‘Project-Based Learning’ to be emphasized at WCHCS


Project-Based Learning (PBL) will be emphasized in the coming years at Washington Court House City Schools. At Monday’s regularly-scheduled school board meeting, district employees Megan Anderson and Wanda Carter, who recently attended a PBL conference in California, gave a presentation about PBL and what it can bring to the district.

So, what exactly is Project-Based Learning? PBL is a teaching method in which students learn by actively engaging in real-world and personally meaningful projects.

Anderson said, “I was blessed as an administrator to go out from the standpoint of, I always have this mindset as a leader that I can’t ask my staff to do something that I’m not willing to learn myself. I want them to feel supported in anything that we’re doing, and I have to dig in the trenches just like they do.”

Carter then spoke to the board after handing each of them a small piece of Velcro.

“So, I want you to start thinking about your school years. What was the most challenging and exciting thing that you can remember, and how far back can you remember in your school learning years? I also want you to think for how far back you can remember, why does that learning experience stick to you while others are forgotten? Project-Based Learning is like Velcro, it sticks together. It holds on and the kids hold it in their brain, because it’s authentic and real. It’s not like a Teflon coated pan, where the information just slides off.”

Carter continued, “That’s the old school teaching, we want Velcro teaching where the kids are involved in their hands-on Project-Based Learning. If you can remember very far back meaningful experiences in your school years, that’s because a connection was made, and you had a very good teacher who made that connection.”

Carter then talked about what this deeper type of learning looks like.

“Deeper learning develops one or more of the 21st century skills. Collaboration, communication, creativity, critical thinking, and citizenship. Lessons incorporate a variety of approaches to meet the individual needs of diverse learning. That means it’s not just for your gifted, it’s not just for your average, it’s not just for your low students, it’s for all students, no matter what race or what background they come from. It recognizes the value of students working together. They work in partnerships, they work in small groups, they work as a whole group, they do some independent work, and it acknowledges students’ gifts and talents while working through the required standards.”

Anderson spoke more about what this looks like.

“One of the things that really stuck out was they had a student panel, so they have high school students come in and talk about what Project-Based Learning looks like. One of the students said, ‘My teacher purposely put me with a group of kids that I didn’t necessarily get along with, and at first it gave me a lot of anxiety, but I had to learn how to work with them because we had a common goal and a common purpose.’ So, I think just like in the real world, we’re gonna have those tough conversations and it’s okay to agree to disagree. That’s a lot of what those students took from that Project-Based Learning.”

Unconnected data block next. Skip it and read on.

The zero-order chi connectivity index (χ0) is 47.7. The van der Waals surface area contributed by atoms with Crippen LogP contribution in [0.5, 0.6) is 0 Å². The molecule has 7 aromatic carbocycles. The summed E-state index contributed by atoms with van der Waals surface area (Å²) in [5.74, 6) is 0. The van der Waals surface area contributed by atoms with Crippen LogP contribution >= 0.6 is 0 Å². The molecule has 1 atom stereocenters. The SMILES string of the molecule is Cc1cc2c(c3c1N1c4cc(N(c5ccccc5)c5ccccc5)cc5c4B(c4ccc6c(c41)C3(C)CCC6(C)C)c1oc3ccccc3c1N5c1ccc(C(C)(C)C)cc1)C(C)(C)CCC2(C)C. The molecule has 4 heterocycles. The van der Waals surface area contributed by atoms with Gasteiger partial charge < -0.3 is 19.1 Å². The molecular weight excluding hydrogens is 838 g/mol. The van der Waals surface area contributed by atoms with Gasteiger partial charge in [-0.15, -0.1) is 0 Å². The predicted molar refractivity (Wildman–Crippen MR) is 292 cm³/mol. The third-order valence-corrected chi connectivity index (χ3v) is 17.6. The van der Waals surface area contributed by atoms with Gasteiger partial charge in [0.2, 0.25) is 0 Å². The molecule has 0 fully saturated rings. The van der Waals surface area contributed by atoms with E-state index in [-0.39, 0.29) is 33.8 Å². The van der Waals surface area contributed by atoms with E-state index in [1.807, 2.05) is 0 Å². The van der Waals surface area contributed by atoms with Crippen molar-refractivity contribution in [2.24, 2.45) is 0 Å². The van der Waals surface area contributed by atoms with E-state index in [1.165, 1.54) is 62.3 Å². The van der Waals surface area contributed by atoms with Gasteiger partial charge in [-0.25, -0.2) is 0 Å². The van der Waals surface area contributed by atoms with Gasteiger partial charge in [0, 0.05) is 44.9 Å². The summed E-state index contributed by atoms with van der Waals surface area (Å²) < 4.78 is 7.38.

She continued, “It’s the main course. It’s not your dessert. I would prefer dessert first, but it’s not going to fill me up. When we look at students, if we look at dessert it’s going to pre-load the content, it’s going to give them everything they need to know. Then students are like, ‘Okay, great. I have everything I need to know, why do I need to dig in deeper to this?’ When we look at Project-Based Learning, it’s your turkey, your mashed potatoes, it’s going to be all of this as your main course. It’s learning the content throughout the project. One of the things is that when we’re learning things throughout the project, it’s going to be fulfilling.”

Carter then discussed social and emotional learning (SEL).

“Students need to know that their feelings and emotions are real about the world around them. They need to believe they can make change happen in their schools, community, and in the world. They need to know how to voice their concerns in a way that others will listen and hear and know that what they have to say is important. Their leadership matters to the greater world, our students are the future. Social emotional learning is a real integral part of Project-Based Learning. It is not just something you do at the beginning or at the end, it’s all throughout the project. Teachers are facilitating, checking in, when they see some social emotional issues, they’re checking in with those students, and they’re doing a mini lesson in there to help them persevere, to have grit to push on through.”

She finished the presentation by saying, “Our teachers have different vantage points and different views on things. They’re in different spots. That’s one thing as a leadership team that we’ve had to think about and have a discussion on with our vision and plan. Also, our students have different vantage points and different places where they’re learning. They’re not all at the same spot, but we’re all coming together with Project-Based Learning for a collective purpose for deeper learning.”

According to WCHCS Superintendent Tom Bailey, all teachers in the district will go through a three-day PBL training this November.

The Washington Court House City School District is set to hold its next school board meeting on Monday, Sept. 19.


By Tyler Flora

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